I am no longer employed in that organisation. I have had time to look back. I am content with what I achieved – but I barely tapped the potential to generate powerful change through an active network of Disability Champions.
As the DEN Chair I had a duty to convey the impatience of members for change that was their right to demand, and the organisation’s duty to deliver. I didn’t believe I was honouring my obligation if I was not being a ‘pain in the neck’ to the senior leadership. But I was always positive and civil. The leadership knew the problem – even with the best will, change is stubbornly slow moving.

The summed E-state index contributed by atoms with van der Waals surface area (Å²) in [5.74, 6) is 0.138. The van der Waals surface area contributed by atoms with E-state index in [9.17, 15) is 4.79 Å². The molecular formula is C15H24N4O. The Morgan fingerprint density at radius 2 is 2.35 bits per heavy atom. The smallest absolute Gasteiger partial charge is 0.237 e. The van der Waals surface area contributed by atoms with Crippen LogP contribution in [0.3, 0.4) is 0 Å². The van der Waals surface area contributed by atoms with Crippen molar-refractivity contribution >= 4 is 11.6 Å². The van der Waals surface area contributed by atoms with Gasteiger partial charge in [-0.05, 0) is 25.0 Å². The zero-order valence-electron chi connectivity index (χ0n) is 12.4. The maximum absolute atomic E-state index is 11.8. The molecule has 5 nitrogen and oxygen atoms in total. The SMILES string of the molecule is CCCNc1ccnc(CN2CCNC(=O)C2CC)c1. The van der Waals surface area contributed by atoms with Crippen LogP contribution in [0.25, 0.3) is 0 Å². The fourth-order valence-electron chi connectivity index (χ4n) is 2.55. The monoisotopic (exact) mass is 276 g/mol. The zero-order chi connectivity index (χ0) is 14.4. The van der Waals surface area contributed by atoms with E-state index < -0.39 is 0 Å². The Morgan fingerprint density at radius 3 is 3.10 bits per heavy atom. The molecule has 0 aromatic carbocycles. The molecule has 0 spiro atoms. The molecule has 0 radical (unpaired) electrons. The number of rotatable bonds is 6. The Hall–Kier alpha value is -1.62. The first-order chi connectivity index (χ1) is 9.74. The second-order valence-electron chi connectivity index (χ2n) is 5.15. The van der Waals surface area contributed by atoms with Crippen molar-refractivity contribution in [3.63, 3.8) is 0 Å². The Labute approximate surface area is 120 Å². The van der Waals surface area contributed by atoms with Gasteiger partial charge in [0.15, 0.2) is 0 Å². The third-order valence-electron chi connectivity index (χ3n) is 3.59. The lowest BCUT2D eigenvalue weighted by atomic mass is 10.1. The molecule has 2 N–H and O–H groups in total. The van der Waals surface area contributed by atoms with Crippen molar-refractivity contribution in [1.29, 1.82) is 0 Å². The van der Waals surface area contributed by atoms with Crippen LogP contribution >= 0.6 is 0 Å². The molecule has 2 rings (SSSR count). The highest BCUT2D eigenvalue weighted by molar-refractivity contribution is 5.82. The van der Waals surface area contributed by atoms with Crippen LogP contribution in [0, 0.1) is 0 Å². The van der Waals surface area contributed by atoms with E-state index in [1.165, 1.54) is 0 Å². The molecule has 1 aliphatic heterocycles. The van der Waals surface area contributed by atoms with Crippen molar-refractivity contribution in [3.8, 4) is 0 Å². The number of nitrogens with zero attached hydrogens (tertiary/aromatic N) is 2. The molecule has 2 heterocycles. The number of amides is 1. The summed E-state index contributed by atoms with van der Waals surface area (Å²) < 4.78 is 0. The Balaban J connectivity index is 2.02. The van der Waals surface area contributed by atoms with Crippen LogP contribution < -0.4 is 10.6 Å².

We needed to create more points of action. Sixty Disability Champions can generate more change than one. That’s not a surprise. The amount of effort required to feed incentive to 60 or 120 or 240 Disability Champions is not that much. But it must be organised and focused – and in these days when time and resources are at a premium it can be hard to pull that energy together. It takes just a handful of Disability Champions to decide to make it happen.
The return on investment is subtle, but it is spectacular. It is not a thing in isolation, but a co-creative partnership with the DEN – and the many staff with good will across the organisation.